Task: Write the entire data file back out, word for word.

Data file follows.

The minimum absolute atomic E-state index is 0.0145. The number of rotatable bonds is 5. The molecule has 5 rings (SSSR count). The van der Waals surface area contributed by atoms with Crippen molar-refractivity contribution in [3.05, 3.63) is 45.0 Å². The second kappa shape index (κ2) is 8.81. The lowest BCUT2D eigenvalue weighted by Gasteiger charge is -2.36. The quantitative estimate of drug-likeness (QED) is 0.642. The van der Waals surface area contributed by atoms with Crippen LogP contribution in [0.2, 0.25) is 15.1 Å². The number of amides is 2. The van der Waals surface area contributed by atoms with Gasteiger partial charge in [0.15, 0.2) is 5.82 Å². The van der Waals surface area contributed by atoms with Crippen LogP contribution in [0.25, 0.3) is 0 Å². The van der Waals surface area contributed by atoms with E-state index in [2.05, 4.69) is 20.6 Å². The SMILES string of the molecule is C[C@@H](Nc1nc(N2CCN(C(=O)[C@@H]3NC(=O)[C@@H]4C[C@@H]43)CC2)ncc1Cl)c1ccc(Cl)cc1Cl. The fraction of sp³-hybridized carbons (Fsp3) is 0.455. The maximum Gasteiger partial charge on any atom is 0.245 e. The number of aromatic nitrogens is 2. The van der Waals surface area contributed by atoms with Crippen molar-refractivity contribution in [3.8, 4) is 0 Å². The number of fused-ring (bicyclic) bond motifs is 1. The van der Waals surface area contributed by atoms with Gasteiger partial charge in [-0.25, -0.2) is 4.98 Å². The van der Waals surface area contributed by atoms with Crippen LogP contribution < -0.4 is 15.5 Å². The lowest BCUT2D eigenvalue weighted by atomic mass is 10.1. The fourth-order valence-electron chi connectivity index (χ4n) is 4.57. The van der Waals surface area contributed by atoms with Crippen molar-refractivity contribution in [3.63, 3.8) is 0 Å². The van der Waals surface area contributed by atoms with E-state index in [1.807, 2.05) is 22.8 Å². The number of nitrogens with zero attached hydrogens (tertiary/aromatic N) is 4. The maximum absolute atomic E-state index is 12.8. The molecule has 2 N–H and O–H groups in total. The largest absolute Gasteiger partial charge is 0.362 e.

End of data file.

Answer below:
The minimum absolute atomic E-state index is 0.0145. The number of rotatable bonds is 5. The molecule has 5 rings (SSSR count). The van der Waals surface area contributed by atoms with Crippen molar-refractivity contribution in [3.05, 3.63) is 45.0 Å². The second kappa shape index (κ2) is 8.81. The lowest BCUT2D eigenvalue weighted by Gasteiger charge is -2.36. The quantitative estimate of drug-likeness (QED) is 0.642. The van der Waals surface area contributed by atoms with Crippen LogP contribution in [0.2, 0.25) is 15.1 Å². The number of amides is 2. The van der Waals surface area contributed by atoms with Gasteiger partial charge in [0.15, 0.2) is 5.82 Å². The van der Waals surface area contributed by atoms with Crippen LogP contribution in [0.25, 0.3) is 0 Å². The van der Waals surface area contributed by atoms with E-state index in [2.05, 4.69) is 20.6 Å². The SMILES string of the molecule is C[C@@H](Nc1nc(N2CCN(C(=O)[C@@H]3NC(=O)[C@@H]4C[C@@H]43)CC2)ncc1Cl)c1ccc(Cl)cc1Cl. The fraction of sp³-hybridized carbons (Fsp3) is 0.455. The maximum Gasteiger partial charge on any atom is 0.245 e. The number of aromatic nitrogens is 2. The van der Waals surface area contributed by atoms with Crippen molar-refractivity contribution in [3.8, 4) is 0 Å². The number of fused-ring (bicyclic) bond motifs is 1. The van der Waals surface area contributed by atoms with Gasteiger partial charge in [-0.25, -0.2) is 4.98 Å². The van der Waals surface area contributed by atoms with Crippen LogP contribution < -0.4 is 15.5 Å². The lowest BCUT2D eigenvalue weighted by atomic mass is 10.1. The fourth-order valence-electron chi connectivity index (χ4n) is 4.57. The van der Waals surface area contributed by atoms with Crippen molar-refractivity contribution in [3.63, 3.8) is 0 Å². The van der Waals surface area contributed by atoms with E-state index in [1.807, 2.05) is 22.8 Å². The number of nitrogens with zero attached hydrogens (tertiary/aromatic N) is 4. The maximum absolute atomic E-state index is 12.8. The molecule has 2 N–H and O–H groups in total. The largest absolute Gasteiger partial charge is 0.362 e.